Tuesday, March 20, 2012

INSANITY (not the work-out program)

I was reading up on the film 'Drive' (which I will be reviewing shortly), when I came accross news that a woman named Sarah Deming was suing FilmDistrict (a company that produced the film) for "damages suffered", as she felt the movie was marketed in a misleading way, to cater to the 'Fast and Furious' crowd. She also said that "Drive was a motion picture that substantially contained extreme gratuitous defamatory dehumanizing racism directed against members of the Jewish faith, and thereby promoted criminal violence against members of the Jewish faith." I've seen the movie, and this is digging deep. There is a character who happens to be Jewish. He is a bad guy. In NO WAY does the film promote criminal violence against members of the Jewish faith. This was yesterday, when I read this.

Today I see in Yahoo "news" that one user on the Bioware forums has complained to the FTC (Federal Trade Commission) about the ending of a video game called 'Mass Effect 3'. .... The FTC!???...

Does anyone else see a problem with this? Back in the day is was suing McDonald's for the coffee being too hot. That was ridiculous. Try not spilling it. But coming accross these two stories in a row made me want to call out the problem. This is a minority, of course. But I also believe it is a mentality that is creeping into our culture and our world as a whole. Where did this sense of entitlement come from? What makes these people think that they are owed entertainment? So you didn't like the movie... BIG. DEAL. If you really care that much, you should've done a little research before just accepting whatever TV spot you saw as being the whole film. Of course the most exciting parts of a movie are going to be used for the trailer! Did they use footage that wasn't in the movie? No. So was it really false advertising? No. So the video game didn't end how you envisioned it. How mad can you possibly get? Pretty mad, apparently.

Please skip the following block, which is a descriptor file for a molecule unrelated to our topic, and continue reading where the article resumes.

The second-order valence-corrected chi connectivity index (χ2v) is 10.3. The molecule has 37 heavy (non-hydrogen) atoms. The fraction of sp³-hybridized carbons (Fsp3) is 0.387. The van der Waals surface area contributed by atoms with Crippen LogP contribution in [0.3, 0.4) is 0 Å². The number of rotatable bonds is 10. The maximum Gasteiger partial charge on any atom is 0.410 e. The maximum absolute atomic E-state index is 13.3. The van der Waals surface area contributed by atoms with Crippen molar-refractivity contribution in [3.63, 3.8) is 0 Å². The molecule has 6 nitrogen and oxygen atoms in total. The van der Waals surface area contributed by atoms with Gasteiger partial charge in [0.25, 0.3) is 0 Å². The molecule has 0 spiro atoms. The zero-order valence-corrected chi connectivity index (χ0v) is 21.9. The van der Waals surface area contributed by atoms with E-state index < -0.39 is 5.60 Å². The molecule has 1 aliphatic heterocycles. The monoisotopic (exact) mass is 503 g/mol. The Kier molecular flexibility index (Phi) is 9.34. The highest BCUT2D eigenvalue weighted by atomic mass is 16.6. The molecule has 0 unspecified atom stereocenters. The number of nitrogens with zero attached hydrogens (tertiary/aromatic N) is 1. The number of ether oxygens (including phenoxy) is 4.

These forms of entertainment are, essentially, art. And we are all emotionally tied to art. I have to admit that I myself have gotten steamed about things that didn't go the way I had hoped on the big screen. But to take action is a horse of a different color (pink, I think...). Its absurd. You get over it. You move on. You spent an hour and a half and you didn't like it. YOU TAKE A CHANCE WHEN YOU SEE A MOVIE. This type of reaction is evidence that 1) You are now being controlled by your entertainment, which should be supplimental to real life, not the substance of life. Which means that 2) You need to get your priorities straight and 3) You have a lot of growing up to do. This also sheds light on another problem, which is that there are people willing to hear these people out. Theres a lawyer somewhere who took on this ladies case to sue a movie company for not making a movie she liked (she is also trying to get a law in place to keep companies from misrepresenting films in the future). There is a judge somewhere who is willing to waste time on this JOKE.

I love these forms of art. I can understand how one would love a form of recreation such as video games. But if it is affecting you so much, it is controlling you. How very unhealthy. To let it get to this point is to lose the beauty of it and get wrapped up in ourselves and all we incorrectly believe we are owed. I like to joke around, and James and I have fun talking about these things daily, and on our podcasts. But it isn't our entire lives. We enjoy the ride. Its escapism. Thats it. Part of me feels sorry for these people, because they probably have a big empty hole in their lives, and they are trying to fill it with these things and it gets too personal. The other part of me doesn't feel sorry for them at all, for they are responsible for themselves and their own contentment. Still, a smaller part of me is inclined to find these people and smash their kneecaps with a golf club, but they won't learn that way....

My point in all of this is simple: we would do well to be aware of these things happening around us so that we don't find ourselves suddenly in these same, sad mindsets.

No comments:

Post a Comment